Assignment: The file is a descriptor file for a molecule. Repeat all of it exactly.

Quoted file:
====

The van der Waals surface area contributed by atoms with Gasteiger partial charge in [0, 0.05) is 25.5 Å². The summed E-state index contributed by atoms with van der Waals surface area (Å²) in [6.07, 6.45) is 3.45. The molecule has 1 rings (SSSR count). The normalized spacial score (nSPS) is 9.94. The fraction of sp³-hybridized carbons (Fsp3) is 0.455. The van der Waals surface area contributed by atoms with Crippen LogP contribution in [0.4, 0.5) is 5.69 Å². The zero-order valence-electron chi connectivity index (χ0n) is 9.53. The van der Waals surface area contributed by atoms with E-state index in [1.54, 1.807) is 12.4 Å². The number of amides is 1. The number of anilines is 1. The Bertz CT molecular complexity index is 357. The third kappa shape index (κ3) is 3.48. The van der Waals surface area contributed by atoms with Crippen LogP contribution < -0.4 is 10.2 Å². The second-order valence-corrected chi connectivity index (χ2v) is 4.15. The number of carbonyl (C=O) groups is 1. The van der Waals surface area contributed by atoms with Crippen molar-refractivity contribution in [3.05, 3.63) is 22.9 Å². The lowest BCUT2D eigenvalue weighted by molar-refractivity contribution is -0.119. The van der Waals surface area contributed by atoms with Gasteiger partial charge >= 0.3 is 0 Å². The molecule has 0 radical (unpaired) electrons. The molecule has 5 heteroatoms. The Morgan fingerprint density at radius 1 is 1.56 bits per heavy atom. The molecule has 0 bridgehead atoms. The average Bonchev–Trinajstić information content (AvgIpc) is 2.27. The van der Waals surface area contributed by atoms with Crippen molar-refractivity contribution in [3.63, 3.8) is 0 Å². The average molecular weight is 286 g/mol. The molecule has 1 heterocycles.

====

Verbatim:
The van der Waals surface area contributed by atoms with Gasteiger partial charge in [0, 0.05) is 25.5 Å². The summed E-state index contributed by atoms with van der Waals surface area (Å²) in [6.07, 6.45) is 3.45. The molecule has 1 rings (SSSR count). The normalized spacial score (nSPS) is 9.94. The fraction of sp³-hybridized carbons (Fsp3) is 0.455. The van der Waals surface area contributed by atoms with Crippen LogP contribution in [0.4, 0.5) is 5.69 Å². The zero-order valence-electron chi connectivity index (χ0n) is 9.53. The van der Waals surface area contributed by atoms with E-state index in [1.54, 1.807) is 12.4 Å². The number of amides is 1. The number of anilines is 1. The Bertz CT molecular complexity index is 357. The third kappa shape index (κ3) is 3.48. The van der Waals surface area contributed by atoms with Crippen LogP contribution < -0.4 is 10.2 Å². The second-order valence-corrected chi connectivity index (χ2v) is 4.15. The number of carbonyl (C=O) groups is 1. The van der Waals surface area contributed by atoms with Crippen molar-refractivity contribution in [3.05, 3.63) is 22.9 Å². The lowest BCUT2D eigenvalue weighted by molar-refractivity contribution is -0.119. The van der Waals surface area contributed by atoms with Gasteiger partial charge >= 0.3 is 0 Å². The molecule has 0 radical (unpaired) electrons. The molecule has 5 heteroatoms. The Morgan fingerprint density at radius 1 is 1.56 bits per heavy atom. The molecule has 0 bridgehead atoms. The average Bonchev–Trinajstić information content (AvgIpc) is 2.27. The van der Waals surface area contributed by atoms with Crippen molar-refractivity contribution in [3.63, 3.8) is 0 Å². The average molecular weight is 286 g/mol. The molecule has 1 heterocycles.